In 2020, the new $20 bill will feature Harriet Tubman. Also appearing on new U.S. currency will be Lucretia Mott and Eleanor Roosevelt. All three are subjects of my biographies—and the topic of a talk I gave at Petworth Library, here in Washington, DC, not too long ago.
The new bills were supposed to mark the first time ever that a woman would be depicted on a paper bill. Or so I thought. The New York Times recently reported that Martha Washington’s portrait “briefly graced” the $1 silver certificate in the late 19th century. (A silver certificate was paper that could be redeemed for its full value in silver coins.)
When the announcement of the new currency was made Harriet Tubman received some much deserved recognition. Many wondered why the wait until 2020 to replace Old Hickory (aka Andrew Jackson).
Harriet was born Aminta Ross in 1822 on the Eastern Shore of Maryland. As young as eight, she was hired out to her master’s neighbor. She was taught to weave and catch muskrats. She worked long hours in good health and bad a task. She was not allowed to rest whether sick with measles or running a fever. Harriet missed her family and, at night, cried herself to sleep.
At the age of twenty-seven, Harriet traveled north to freedom, making her escape along the underground railroad, walking by night through forests, and sleeping on beds of pine needles once daylight broke. She would return to Maryland more than ten times helping to free close to eighty family members, including her parents and brothers, friends, and strangers in need.
Later, during the Civil War, she acted as spy, nurse and scout. She would become an amazing orator and to campaign for women’s rights. In her later years she ran a home for the aged in Auburn, New York. She made friends from all walks of life, including William Garrison, Frederick Douglass, Martha Wright, William Seward, and John Brown. Her reputation preceded her: She was brave and smart and cunning—warm and funny.
Lucretia Mott, the Quaker abolitionist, who will appear on the back of the $10 bill, was raised to take risks and be self-reliant. Her seafaring father was often gone for months at a time leaving his wife and Lucretia to care for the younger children, tend to the house, and make ends meet. She went on to attend a Quaker boarding school and later spoke out against slavery and for women’s rights. As an early promoter of non-violent conflict resolution, she organized the Pennsylvania Peace Society. She too became a well-known orator (and also gained fame for her blackberry pudding).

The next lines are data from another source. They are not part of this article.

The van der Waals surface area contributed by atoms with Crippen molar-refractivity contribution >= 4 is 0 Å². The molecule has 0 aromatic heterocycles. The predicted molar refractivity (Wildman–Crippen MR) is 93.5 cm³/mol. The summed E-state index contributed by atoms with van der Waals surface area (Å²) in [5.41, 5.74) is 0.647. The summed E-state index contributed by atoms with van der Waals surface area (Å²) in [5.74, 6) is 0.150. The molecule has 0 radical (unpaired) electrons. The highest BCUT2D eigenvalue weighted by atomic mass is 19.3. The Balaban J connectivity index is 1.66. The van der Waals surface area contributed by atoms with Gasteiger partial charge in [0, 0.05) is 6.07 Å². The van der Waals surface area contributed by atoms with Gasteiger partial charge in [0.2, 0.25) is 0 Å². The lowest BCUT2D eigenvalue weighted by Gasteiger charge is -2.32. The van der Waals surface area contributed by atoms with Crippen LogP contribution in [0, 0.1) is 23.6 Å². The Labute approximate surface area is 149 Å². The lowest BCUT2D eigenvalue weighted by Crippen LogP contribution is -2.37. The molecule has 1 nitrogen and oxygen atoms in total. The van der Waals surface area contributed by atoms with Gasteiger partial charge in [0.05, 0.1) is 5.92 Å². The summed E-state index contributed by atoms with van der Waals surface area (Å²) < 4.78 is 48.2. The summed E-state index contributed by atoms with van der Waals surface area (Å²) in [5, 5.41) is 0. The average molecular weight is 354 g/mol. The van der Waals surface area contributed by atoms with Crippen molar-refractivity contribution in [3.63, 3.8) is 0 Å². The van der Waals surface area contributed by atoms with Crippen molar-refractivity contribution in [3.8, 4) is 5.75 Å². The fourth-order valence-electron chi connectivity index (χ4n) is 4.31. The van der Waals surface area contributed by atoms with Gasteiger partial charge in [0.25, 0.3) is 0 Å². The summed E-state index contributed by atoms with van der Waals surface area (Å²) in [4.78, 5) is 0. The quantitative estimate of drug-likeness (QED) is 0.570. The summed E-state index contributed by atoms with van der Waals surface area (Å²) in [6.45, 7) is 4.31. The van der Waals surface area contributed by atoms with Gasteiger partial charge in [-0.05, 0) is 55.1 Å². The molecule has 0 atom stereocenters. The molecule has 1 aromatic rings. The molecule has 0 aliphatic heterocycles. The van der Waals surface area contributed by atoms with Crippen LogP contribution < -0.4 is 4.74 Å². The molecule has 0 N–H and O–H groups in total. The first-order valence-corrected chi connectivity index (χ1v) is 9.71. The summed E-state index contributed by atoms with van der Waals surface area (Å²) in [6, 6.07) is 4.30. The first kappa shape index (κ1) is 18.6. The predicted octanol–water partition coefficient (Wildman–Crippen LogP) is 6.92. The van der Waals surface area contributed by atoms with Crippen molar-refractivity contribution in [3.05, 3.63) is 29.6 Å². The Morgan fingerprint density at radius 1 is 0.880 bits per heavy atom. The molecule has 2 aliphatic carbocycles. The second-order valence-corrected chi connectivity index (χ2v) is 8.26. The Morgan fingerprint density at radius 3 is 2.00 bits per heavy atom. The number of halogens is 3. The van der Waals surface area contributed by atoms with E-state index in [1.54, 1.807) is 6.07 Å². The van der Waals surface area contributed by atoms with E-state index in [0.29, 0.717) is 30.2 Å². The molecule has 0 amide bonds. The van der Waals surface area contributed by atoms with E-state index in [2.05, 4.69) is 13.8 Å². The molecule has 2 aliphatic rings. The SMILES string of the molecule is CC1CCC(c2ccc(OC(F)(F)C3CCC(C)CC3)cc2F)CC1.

We’re to find Eleanor Roosevelt, along with Marian Anderson, and Martin Luther King, on the back of the $5 bill.
As a child, Eleanor was called “Granny”—she was shy and serious and she didn’t fit in, or so she thought. Her father drank too much and abandoned his children. Both parents died before her tenth birthday. Eleanor was sent to boarding school in England where the headmistress inspired her to love history and learn about different cultures. When she returned to New York, Eleanor worked in a settlement house, took an interest in politics, and taught government, drama, and history. As First Lady she started to write a column called “My Day.” This column was published six times a week for twenty-seven years in as many as sixty-two newspapers.
Perhaps Eleanor’s greatest achievement came after she was widowed. President Truman asked her to serve as a U.S. delegate to the United Nations. As chair of the UN Human Rights Commission she was given the task of heading the committee to write the Universal Declaration of Human Rights. This document assured the freedom of religion, education, and equal pay, as well as a ban on torture and was incorporated into the constitutions of nineteen African countries.
When Eleanor died, Adlai Stevenson, the U.S. Ambassador to the UN, captured her spirit saying: “For she would rather light candles than curse the darkness, and her glow has warmed the world.”
These three women, Eleanor Roosevelt, Lucretia Mott and Harriet Tubman have much in common. They were brave, daring, and independent. They never stopped learning. For them life was always an adventure. They fought for equal rights—for women, for African Americans, and for children.
Eleanor told young people, “Stand up and be counted, even when it makes one unpopular,” Lucretia Mott and Harriet Tubman might very well have said the same.